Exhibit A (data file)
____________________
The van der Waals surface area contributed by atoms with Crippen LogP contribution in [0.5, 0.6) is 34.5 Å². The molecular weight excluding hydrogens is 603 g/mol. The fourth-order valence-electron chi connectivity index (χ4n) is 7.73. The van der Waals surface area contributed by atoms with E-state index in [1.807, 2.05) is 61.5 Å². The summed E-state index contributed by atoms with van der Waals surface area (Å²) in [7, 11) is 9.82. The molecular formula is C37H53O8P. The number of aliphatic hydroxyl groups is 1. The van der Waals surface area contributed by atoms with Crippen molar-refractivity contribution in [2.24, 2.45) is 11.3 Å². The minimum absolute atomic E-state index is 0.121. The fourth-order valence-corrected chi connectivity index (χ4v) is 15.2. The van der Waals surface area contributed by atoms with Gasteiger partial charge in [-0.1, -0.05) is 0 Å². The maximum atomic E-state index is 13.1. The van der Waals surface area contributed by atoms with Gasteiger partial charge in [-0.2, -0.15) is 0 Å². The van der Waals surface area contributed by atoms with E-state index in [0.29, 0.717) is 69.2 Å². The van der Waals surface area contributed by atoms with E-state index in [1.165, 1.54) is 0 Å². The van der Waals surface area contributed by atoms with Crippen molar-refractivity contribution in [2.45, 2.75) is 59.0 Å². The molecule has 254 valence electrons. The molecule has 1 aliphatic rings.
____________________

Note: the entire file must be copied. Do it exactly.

The van der Waals surface area contributed by atoms with Crippen LogP contribution in [0.5, 0.6) is 34.5 Å². The molecular weight excluding hydrogens is 603 g/mol. The fourth-order valence-electron chi connectivity index (χ4n) is 7.73. The van der Waals surface area contributed by atoms with E-state index in [1.807, 2.05) is 61.5 Å². The summed E-state index contributed by atoms with van der Waals surface area (Å²) in [7, 11) is 9.82. The molecular formula is C37H53O8P. The number of aliphatic hydroxyl groups is 1. The van der Waals surface area contributed by atoms with Crippen molar-refractivity contribution in [2.24, 2.45) is 11.3 Å². The minimum absolute atomic E-state index is 0.121. The fourth-order valence-corrected chi connectivity index (χ4v) is 15.2. The van der Waals surface area contributed by atoms with Gasteiger partial charge in [-0.1, -0.05) is 0 Å². The maximum atomic E-state index is 13.1. The van der Waals surface area contributed by atoms with Gasteiger partial charge in [-0.2, -0.15) is 0 Å². The van der Waals surface area contributed by atoms with E-state index in [0.29, 0.717) is 69.2 Å². The van der Waals surface area contributed by atoms with E-state index in [1.165, 1.54) is 0 Å². The van der Waals surface area contributed by atoms with Crippen molar-refractivity contribution in [2.45, 2.75) is 59.0 Å². The molecule has 254 valence electrons. The molecule has 1 aliphatic rings.